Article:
03 June 2013
I give them an A+ Nice Try paper plate award for their efforts.
But they are wrong.
Alexander Söderberg’s The Andalucian Friend is not the second coming. It’s not even a particularly good book. I would even go so far as to say that I really quite disliked it and if I were you, I would not even bother.
To give it a fair shake, here’s some more detail:
As we know, I am not a mega fan of the mystery/thriller novel. They’re not my natural inclination blah blah blah. You know the deal. But, to be fair, this one has decent plotting (twists! Sudden deaths! Surprise betrayals! All that jazz).
That’s… pretty much The Good in this situation. But even that takes quite a bit to get cooking (like, I’m talking more than 100 pages worth of “are we there yet?”). The other noteworthy feature of this book is the large cast of characters it features—we’re not quite at A Song Of Ice And Fire levels, but we’re getting there. So bravo for having the guts to go there—for being able to weave all those threads together, and for trusting your readers to do the same.
Anyway, the story starts with nurse and single mother, Sophie Brinkmann, whose life is pretty normal UNTIL she makes friends with one of her patients, Hector Guzman—crime lord extraordinaire. Some dirty cops complicate the mess (not to mention the impending war between rival criminal elements. They didn’t cover how hard it is to be a crime lord on career day), and literally every person in this book is a Terrible Human. A few of them are interesting (thank freaking God), but unfortunately, most of them aren’t even that. Back to the plot: Sophie somehow manages to become the center of a truly questionable police investigation, a crime war between Guzman and his archrival (a German crime lord looking to steal his cocaine business), and an illegal gun-gone-way-wrong deal with some Russians and (I kid you not) obligatory Old Flame Turned Underworld Liaison. The book ends with several people dead, a few comas, literal grandmother’s threatened, and Sophie being awkwardly (but firmly) embedded in the underworld crowd, waiting for things to get weird again (it’s a series, y’all).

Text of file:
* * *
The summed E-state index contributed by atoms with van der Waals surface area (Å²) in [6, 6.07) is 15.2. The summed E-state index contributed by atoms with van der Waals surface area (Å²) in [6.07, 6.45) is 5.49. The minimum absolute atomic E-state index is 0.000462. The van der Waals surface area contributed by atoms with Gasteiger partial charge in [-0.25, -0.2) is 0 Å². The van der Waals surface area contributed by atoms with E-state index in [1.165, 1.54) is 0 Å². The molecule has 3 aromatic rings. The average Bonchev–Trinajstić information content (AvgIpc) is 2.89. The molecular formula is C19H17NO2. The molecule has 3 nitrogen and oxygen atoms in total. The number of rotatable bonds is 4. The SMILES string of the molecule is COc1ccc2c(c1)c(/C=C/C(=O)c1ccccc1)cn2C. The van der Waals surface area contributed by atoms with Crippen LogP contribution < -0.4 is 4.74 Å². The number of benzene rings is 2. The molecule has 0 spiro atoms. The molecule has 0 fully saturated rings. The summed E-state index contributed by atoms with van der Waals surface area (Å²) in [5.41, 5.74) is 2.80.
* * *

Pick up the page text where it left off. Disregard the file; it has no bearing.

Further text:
I would have liked this book so much better if, first and foremost, Sophie was not such a snore. But she is. She is a total snore. Here’s what I know about Sophie: she has exceptional home decorating taste—like, the people in this book are obsessed with her ability to select and arrange furniture (for real). That’s pretty much it. She’s also a single mom (and nothing against them, that is hard work) and a nurse and a rather total goody-goody except for when she sort of (maybe?) falls in love with a crime lord and suddenly (randomly and utterly inexplicably) becomes the center of the worst police investigation in the history of ever. I suppose that’s really the issue for me—it’s not even that Sophie’s not interesting (although, that too. Big time)—it’s that she becomes an ultimate Mary Sue with all these events swirling around/centered on her for NO REASON, through no contribution of her own, but throughout the book we are told over and over again that it is because it is So Special. It’s just sloppy writing (and, admittedly, a clichéd trope that I CANNOT ABIDE). I think Söderberg is generally fine on the Women Are People front (not great or anything, but like, fine), but Sophie does feel a bit like her role as Mother was randomly made to be mutually exclusive with adventuring ability. Which was a bit of my problem with her as well.
The point: Sophie is the inexplicable center of this book. And she bored the heck out of me. So that exponentially increased the amount of struggle I experienced with this book.
But Sophie was not my only issue. While the other characters were also crazy issueful (and mostly not even in the fun way), but it was really the writing that utterly sank The Andalucian Friend for me. There are many attempts to make sweeping observations about different characters, the nature of life, all that. But they felt sad, shallow, and very very try-hard. No fun for me. Now, to be fair, it is sort of tough because it is a translated work, so perhaps some of my issue is that the eloquence was simply lost in translation. Either way, it makes for a rather cruddy reading experience in English.
In brief(ish): I was not a fan of The Andalucian Friend. I did not like it, Sam I Am. If you can read lengthy books sustained only on the power of plot, I applaud you and you may even like this book all right. I still wouldn’t go out of your way for it.